Bridge into the living room: Network player delivers music, films
Feb 17, 2008, 6:17 GMT
Hanover, Germany - For many people the computer hard drive has become the permanent home for their film and music collections.
However, burning those files onto a DVD or CD so that they can then be played on a television in the living room is time consuming and, in the long run, expensive.
One option is using a network player to transmit the contents of the computer hard drive to a TV or stereo system. It thereby serves to some extent as a bridge between the PC and entertainment electronics setup.
The players, also known as streaming clients or Digital Media Adapters (DMA), are connected either wirelessly or through a cable to the computer to provide them with access to the home network. The connection to the entertainment electronics is handled using classical cinch or video cables.
If the system is to be used to transmit films, then keep in mind that the current 802.11g WLAN standard quickly reaches its limits when working with high-definition films.
The maximum transfer rate of 54 megabits per second (Mbit/s) offered by a 802.11g network can in some cases quickly deteriorate into a situation where video transfer isn't fun at all, warns the Hanover-based computer magazine c't.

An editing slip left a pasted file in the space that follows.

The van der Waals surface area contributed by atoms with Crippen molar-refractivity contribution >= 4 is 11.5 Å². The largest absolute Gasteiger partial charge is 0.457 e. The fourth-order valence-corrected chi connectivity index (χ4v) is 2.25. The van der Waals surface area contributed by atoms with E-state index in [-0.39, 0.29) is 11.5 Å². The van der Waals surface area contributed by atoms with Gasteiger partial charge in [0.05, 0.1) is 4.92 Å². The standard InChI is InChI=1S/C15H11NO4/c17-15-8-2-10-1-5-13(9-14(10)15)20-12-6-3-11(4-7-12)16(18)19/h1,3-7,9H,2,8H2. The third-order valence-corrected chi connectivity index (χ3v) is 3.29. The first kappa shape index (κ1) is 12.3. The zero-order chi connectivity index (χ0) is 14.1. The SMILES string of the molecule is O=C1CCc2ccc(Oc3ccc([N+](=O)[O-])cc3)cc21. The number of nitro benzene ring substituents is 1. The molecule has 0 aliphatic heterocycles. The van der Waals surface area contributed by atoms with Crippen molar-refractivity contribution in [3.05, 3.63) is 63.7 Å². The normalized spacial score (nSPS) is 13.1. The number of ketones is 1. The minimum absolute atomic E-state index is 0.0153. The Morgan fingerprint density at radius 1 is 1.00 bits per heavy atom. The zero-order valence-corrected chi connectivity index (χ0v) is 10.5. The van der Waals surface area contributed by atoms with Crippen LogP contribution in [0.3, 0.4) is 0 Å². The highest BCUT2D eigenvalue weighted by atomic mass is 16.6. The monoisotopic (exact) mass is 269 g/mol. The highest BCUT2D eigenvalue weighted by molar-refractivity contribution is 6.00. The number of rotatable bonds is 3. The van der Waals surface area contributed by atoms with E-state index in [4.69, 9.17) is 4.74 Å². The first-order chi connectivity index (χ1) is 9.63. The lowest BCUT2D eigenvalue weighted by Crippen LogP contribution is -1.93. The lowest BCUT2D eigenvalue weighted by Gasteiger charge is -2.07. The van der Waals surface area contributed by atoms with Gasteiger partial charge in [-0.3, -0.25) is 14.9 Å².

The newer generation of 802.11n devices is better equipped to handle the task. That newer WLAN standard enables data transfer rates of up to 300 MBit/s.
Few network players to date have worked with the wireless n- standard to date. Linksys will soon be offering its DMA2100 for a suggested retail price of 250 dollars. Among other features it will be able to connect to the TV using HDMI.
Apple's Apple TV also represents a network player with HDMI port and WLAN 802.11n. The device, similar in looks to Apple's Airport Extreme WLAN router, is in many other ways more of an oversized iPod, capable of playing iTunes and iPhoto content on a HD TV using a wireless network, Munich-based Macwelt magazine said.
There remain many more devices on the market using the 801.11g WLAN standard than those using the n-standard. Netgear, for example, is marketing its EVA8000 Digital Entertainer for roughly 280 dollars, including HD capability. It possesses HDMI, component, Scart and S- video ports. The ZyXEL DMA-1000W Wireless Digital Media Adapter possesses only slightly fewer bells and whistles but is available for 150 dollars.
Consumers considering the purchase of network players will also need media server software for their computers. The programs make the content of the PC hard drive available on the network. Windows PC users can use the integrated Media Player software. Apple TV functions only using iTunes.
The disadvantage of using traditional network players: The PC must be turned on. If that is too much of a nuisance, another option is an external, network-ready NAS (Network Attached Storage) hard drives. They are connected directly to the network router. The prices for NAS hard drives run between 135 dollars for 250 gigabytes to 300 dollars for 750 gigabytes of storage - moving it out the range of cheap and easy thrills.